Still, not all guys are gung-ho on the idea of video chatting before a first date. Adam, 32, was recently asked by someone whom he was messaging with on Tinder to FaceTime. He recalled being “totally weirded out.”
“It’s the dating equivalent of when a stranger makes awkward chat in an elevator or bathroom … you’re caught off-guard,” he said.
The video chat was uncomfortable, as he suspected, and then he actually rejected going on the date with the person after. “You cannot guarantee a first date will be amazing by overly grilling the person or making them do this sort of FaceTime-dating-interview situation,” he said. “You go with your gut, take a chance and meet, otherwise, you’re jeopardizing turning the person off completely who could have been great.” (For what it’s worth, maybe FaceTiming was still worthwhile? It seems like Adam wasn’t going to connect with this person no matter what, and at least he figured that out without going on a date—even if he hated the video call!)
“Unfortunately, some people are terrible on video calls. “
Bryony Cole, CEO of the Future of Sex, predicts the pre-date FaceTime will be increasingly popular as digital-savvy youths hit the dating scene. “Most younger generations feel comfortable with video as a standard way of communicating with one another, having come of age during the friendship screen era of TikTok, Whatsapp, and other video communication platforms as main modes of staying connected and personal 24/7,” she said.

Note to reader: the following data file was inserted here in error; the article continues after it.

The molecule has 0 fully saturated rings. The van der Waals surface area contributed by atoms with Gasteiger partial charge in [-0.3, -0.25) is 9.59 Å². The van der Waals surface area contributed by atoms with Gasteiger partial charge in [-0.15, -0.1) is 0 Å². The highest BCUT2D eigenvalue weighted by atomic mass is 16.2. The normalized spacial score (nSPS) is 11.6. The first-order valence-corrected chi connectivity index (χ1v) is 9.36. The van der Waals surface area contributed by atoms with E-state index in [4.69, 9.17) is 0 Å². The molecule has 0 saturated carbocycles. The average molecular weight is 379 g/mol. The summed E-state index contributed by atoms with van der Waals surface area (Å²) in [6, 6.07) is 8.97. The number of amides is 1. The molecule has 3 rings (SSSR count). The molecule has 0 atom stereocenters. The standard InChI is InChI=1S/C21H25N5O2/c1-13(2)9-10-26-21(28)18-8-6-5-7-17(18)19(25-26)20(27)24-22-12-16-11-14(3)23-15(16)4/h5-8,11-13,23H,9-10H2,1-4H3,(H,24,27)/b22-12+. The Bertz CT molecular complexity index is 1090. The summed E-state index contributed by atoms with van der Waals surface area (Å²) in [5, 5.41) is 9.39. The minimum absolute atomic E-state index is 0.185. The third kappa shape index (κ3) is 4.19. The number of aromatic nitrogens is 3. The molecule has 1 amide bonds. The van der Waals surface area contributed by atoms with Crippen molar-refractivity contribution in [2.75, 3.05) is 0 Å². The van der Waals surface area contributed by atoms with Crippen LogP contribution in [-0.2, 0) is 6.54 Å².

Yet, there are still some people—no matter the age—who are just plain awkward or uncomfortable with FaceTiming, especially video chatting someone they’d never met in real life.
“Unfortunately, some people are terrible on video calls,” Cole said. “They might be more nervous trying to take a video call because they aren’t used to it. If you are good at video, and the other person is new to that, chances are they are going to feel intimidated and bomb the first FaceTime with you.”
That’s why Troy, while still being a proponent of FaceTiming dates before meeting IRL, takes the video chat with a grain of salt. “There’s a risk for both people to be unfairly counted out without an accurate representation of their personality,” he said. “It’s important to not jump the gun with your judgment, as with anything else.”
Our relationship experts still say it’s worth it. “For most of us, myself included, it takes only the first fraction of a date (sometimes seconds) to understand whether you are going to click with a person or not,” Cole explained. “Video chat can save you the time you’d spend getting dressed and traveling to meet them, and reduce the pressure of a first date.”
So why not try a little advance screening? Worse comes to worst, it costs you an awkward five-minute call. That sure sounds better than wasting an entire Friday night.
Zachary Zane is a Brooklyn-based writer, speaker, and activist whose work focuses on lifestyle, sexuality, culture, and entertainment.
Source: Mens Health